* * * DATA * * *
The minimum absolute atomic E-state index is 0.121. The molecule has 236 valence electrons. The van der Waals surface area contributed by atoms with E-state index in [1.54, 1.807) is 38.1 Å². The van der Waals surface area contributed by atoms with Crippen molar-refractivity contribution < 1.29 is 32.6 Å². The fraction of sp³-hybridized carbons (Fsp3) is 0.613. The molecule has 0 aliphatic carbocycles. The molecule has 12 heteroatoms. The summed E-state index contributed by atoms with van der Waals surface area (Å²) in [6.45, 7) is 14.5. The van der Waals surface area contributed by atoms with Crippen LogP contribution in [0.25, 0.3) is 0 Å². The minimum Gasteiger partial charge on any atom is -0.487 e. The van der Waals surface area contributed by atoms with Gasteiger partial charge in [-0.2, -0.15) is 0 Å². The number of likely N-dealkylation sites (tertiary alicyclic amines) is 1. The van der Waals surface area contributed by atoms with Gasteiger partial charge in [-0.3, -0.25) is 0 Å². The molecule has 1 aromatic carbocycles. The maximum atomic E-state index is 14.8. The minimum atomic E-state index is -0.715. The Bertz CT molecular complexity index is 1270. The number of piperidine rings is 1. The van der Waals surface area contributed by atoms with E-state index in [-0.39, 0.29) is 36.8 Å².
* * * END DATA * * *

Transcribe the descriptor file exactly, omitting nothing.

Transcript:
The minimum absolute atomic E-state index is 0.121. The molecule has 236 valence electrons. The van der Waals surface area contributed by atoms with E-state index in [1.54, 1.807) is 38.1 Å². The van der Waals surface area contributed by atoms with Crippen molar-refractivity contribution < 1.29 is 32.6 Å². The fraction of sp³-hybridized carbons (Fsp3) is 0.613. The molecule has 0 aliphatic carbocycles. The molecule has 12 heteroatoms. The summed E-state index contributed by atoms with van der Waals surface area (Å²) in [6.45, 7) is 14.5. The van der Waals surface area contributed by atoms with Crippen LogP contribution in [0.25, 0.3) is 0 Å². The minimum Gasteiger partial charge on any atom is -0.487 e. The van der Waals surface area contributed by atoms with Gasteiger partial charge in [-0.2, -0.15) is 0 Å². The number of likely N-dealkylation sites (tertiary alicyclic amines) is 1. The van der Waals surface area contributed by atoms with Gasteiger partial charge in [-0.3, -0.25) is 0 Å². The molecule has 1 aromatic carbocycles. The maximum atomic E-state index is 14.8. The minimum atomic E-state index is -0.715. The Bertz CT molecular complexity index is 1270. The number of piperidine rings is 1. The van der Waals surface area contributed by atoms with E-state index in [-0.39, 0.29) is 36.8 Å².